10 Minute Overview of Apache CloudStack

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A really high-level overview of Apache CloudStack

A really high-level overview of Apache CloudStack

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  • How many of you are using IaaS today? How many of those are using public cloud? Anyone using anything other than Amazon? Anyone work for a service provider? Any interesting use cases that folks want to talk about?
  • Empower users to “serve themselves”— removing IT from the critical path of the service delivery Automate previously labour intensive tasks, helping to reduce IT operation costs and deliver faster Reduces complexity and variability by using standard workloads which ensures consistency with each application and service deployment Retains visibility into resource allocation and line of business usage on a real-time level Increased server/admin ratio and delivers benefits of scale — even if deployed globally
  • The process of requesting a VM follows a simple wizard model. The user first starts by selecting which Zone the VM will be deployed into, then selects the service offering and any additional disks. The last step in the wizard is to select a network topology from the list of options defined for that service, zone and user.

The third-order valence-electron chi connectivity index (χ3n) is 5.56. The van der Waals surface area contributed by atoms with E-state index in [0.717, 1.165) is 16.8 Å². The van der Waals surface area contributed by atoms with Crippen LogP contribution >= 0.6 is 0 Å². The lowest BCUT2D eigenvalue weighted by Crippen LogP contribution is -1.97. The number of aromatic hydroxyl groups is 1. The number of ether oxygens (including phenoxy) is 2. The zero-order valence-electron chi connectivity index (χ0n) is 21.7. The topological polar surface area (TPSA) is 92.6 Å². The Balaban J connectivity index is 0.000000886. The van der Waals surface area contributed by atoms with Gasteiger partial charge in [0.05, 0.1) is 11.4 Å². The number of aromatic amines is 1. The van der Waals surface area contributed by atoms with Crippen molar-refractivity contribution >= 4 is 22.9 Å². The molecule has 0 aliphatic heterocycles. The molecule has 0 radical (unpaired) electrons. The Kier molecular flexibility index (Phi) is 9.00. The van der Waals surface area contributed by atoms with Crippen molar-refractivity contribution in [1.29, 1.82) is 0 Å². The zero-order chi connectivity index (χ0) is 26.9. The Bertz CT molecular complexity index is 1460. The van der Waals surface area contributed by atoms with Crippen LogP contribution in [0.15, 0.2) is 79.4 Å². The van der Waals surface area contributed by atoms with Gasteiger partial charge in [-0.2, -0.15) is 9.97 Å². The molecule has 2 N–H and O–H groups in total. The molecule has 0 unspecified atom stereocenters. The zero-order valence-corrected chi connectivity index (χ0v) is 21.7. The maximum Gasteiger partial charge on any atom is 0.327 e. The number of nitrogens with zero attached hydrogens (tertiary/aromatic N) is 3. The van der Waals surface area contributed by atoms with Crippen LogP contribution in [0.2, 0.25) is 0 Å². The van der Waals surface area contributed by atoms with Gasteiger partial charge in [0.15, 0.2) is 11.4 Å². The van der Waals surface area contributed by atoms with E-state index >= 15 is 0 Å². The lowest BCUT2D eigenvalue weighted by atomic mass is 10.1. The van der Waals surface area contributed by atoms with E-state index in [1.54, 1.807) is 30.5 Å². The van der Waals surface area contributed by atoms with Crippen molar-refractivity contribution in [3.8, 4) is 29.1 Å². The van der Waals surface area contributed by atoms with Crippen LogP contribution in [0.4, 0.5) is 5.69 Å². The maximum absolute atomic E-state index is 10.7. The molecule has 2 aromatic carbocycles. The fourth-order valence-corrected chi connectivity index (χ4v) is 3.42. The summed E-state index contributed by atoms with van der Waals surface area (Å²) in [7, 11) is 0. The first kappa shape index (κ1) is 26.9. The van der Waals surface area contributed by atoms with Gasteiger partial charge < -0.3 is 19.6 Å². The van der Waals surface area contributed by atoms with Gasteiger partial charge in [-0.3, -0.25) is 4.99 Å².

• User at a glance can see all the resources he is currently consuming, their current status and also get alerted on critical events related to his resources.
  • Once provisioned, user has full control of the virtual machines including it’s management. Based on the future needs, the user can even change the profile of the VM (i.e. increment or reduce resources) by changing the underlying service offering.
  • User also full access/control to the root and data disks. User can manage his data by adding/deleting volumes. He can also devise his back-up strategy by scheduling snapshots of the volumes as well as controlling how many snapshots CS should maintain. Based on the limits set by user, CloudStack cleans up the older snapshots automatically
  • User can determine the number of networks VM is on. He can control all incoming and outgoing traffic by setting up appropriate firewall rules. By default, for any VM deployed, CloudStack automatically sets up rules to stop all incoming traffic and allow all outgoing traffic. User can also set up load balancer rules to spread traffic among two or more VMs he owns.